She'd known what I'd done the instant she spotted me -- the glassy eyes and blue lips always gave users away -- yelling in front of the other kids waiting for their parents, "Damn you, Phoenix! Is this how you put your life back together?"
Some of the kids around me snickered; some stared at me with disgust. Still uncaring, I didn't sit up, just continued to lounge on the steps. The sun was shining, bright and warm. Maybe I'd spend the rest of the day here.
"I asked you a question, young lady."
"And I didn't give you an answer," I'd replied with a laugh. "Now hush."
"Hush? Hush! You're ruining your life, you're ruining my life, and you don't even care!" She abandoned the car and stomped to me, scowling down at me. "I'm supposed to go to work, but I can't leave you alone like this. No telling what you'll do."
I laughed again. "You're a waitress. It's not like you make a difference in the world. And you know what else? Whatever I do is my business, not yours."
Hurt washed over her face, but she squared her chin. "Whether I make a difference or not, my job is what pays for your food and your shelter and your clothes." She grabbed my shoulders and shook me. "Your actions become my business when you steal my hard-earned money to buy the very drugs that are killing you. Your actions become my business when you run away to God knows where and I don't see you for days."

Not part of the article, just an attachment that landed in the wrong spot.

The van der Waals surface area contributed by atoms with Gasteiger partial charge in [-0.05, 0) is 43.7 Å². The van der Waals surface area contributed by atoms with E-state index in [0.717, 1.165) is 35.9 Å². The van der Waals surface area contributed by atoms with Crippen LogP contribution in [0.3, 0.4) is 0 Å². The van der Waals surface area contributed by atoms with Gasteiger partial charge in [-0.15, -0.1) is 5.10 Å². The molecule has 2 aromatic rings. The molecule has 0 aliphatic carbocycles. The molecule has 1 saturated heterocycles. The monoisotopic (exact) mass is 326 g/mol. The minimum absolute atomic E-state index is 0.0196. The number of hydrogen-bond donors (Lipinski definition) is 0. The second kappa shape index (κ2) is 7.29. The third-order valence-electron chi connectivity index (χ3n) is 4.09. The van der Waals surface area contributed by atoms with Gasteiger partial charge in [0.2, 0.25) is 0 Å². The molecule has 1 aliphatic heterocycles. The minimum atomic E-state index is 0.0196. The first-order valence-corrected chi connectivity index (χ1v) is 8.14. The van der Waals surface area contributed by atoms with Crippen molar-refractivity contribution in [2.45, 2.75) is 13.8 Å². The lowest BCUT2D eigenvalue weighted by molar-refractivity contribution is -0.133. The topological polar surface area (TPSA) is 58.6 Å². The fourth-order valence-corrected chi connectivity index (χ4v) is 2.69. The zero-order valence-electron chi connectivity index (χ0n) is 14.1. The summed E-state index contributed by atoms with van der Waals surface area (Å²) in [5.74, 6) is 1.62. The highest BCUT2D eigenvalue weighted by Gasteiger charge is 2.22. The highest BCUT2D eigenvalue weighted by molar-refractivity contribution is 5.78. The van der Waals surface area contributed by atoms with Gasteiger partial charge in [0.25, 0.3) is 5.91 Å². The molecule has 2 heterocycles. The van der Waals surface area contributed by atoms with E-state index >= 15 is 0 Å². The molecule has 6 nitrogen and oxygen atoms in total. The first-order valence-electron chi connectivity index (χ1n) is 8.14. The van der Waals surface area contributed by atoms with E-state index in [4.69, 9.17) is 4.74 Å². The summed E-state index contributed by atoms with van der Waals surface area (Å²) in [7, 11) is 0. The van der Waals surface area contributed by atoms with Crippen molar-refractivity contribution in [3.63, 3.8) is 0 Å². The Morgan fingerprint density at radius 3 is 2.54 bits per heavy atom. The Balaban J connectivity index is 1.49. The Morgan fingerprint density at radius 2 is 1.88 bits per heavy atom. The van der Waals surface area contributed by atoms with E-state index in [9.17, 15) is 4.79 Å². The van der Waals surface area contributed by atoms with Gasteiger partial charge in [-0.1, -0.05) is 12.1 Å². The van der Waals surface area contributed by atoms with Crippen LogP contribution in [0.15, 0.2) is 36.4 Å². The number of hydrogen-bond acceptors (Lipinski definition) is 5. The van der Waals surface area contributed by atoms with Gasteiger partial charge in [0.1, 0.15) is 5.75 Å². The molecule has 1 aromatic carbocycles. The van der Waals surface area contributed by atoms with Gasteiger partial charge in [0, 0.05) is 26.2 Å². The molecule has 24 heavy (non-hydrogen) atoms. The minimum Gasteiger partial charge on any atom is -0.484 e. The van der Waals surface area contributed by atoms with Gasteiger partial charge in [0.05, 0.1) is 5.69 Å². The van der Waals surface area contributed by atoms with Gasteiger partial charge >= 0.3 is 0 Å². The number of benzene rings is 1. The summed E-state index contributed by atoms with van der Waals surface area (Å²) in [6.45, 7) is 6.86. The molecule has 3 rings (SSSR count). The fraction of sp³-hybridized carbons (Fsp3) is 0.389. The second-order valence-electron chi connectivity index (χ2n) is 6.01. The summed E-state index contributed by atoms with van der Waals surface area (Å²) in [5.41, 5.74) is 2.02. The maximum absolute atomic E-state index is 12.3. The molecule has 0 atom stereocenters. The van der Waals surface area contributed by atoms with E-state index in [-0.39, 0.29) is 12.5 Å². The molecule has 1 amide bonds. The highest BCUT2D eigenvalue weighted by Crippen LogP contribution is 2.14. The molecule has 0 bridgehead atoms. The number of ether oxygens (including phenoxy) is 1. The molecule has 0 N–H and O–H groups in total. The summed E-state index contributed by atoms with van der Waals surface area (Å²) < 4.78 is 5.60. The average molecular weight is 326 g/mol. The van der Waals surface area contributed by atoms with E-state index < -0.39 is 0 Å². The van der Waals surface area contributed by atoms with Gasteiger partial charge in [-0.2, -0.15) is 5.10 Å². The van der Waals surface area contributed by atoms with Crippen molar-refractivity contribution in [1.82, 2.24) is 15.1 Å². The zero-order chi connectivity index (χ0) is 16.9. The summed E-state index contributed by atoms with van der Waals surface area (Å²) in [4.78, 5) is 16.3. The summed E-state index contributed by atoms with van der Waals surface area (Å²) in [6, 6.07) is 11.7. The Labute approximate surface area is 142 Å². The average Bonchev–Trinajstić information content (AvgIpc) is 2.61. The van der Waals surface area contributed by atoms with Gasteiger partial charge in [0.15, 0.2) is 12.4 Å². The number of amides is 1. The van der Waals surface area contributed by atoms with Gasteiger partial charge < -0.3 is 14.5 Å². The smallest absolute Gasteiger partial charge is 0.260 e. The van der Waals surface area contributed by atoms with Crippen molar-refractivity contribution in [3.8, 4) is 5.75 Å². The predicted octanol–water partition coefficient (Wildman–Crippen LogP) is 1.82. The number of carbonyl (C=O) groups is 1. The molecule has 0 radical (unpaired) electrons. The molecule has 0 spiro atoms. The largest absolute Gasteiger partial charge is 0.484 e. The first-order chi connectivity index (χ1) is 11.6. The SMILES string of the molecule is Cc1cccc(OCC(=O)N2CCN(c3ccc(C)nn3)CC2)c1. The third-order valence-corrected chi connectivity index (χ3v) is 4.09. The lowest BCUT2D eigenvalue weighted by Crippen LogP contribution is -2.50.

"Just, I don't know, shut up and go away or something. You're ruining my buzz." Dizzy, I tried to push her hands away but didn't have the strength. That, too, made me laugh.
She didn't reply for several strangled seconds, just stared at me as if I were a bottle of poison and she'd just digested the entire contents. Other parents had arrived, I realized, and watched us unabashedly.
My mom realized it, too, and wheeled around to face them. "What are you staring at?" she snapped. "Get your kids and go home."
"Your daughter is seriously disturbed," someone muttered.
"She's a menace," someone else, a man, said. "And if she ever comes near my child, I'll call the cops and have her locked away."
"Don't worry, Daddy," one of the more popular girls at the school said in a snotty voice. I couldn't recall her name, but I knew she was a straight-A student, an all-around goody-goody, and someone I despised because she always seemed so put together, as if the world were her own personal treasure chest. "I'd rather kill myself than go near her."
I pushed to my feet, wobbling as another wave of dizziness struck. I meant to approach her, realized I'd fall, so remained in place, saying instead, "You can fuck the hell off." With that, I gave her and her dad a double-birded salute. "Feel free to kill yourself like you promised. Or maybe call me and I'll come over and do it for you."
There was a gasp. An enraged snarl.
My mom dragged me into the car after that. I hadn't cared at the time, but she'd cried the entire way home and shipped me to rehab that very evening.
Once I'd sobered up, the memory had embarrassed and shamed me. Still did. I'd made my own mother feel worthless, and I'd laughed about it.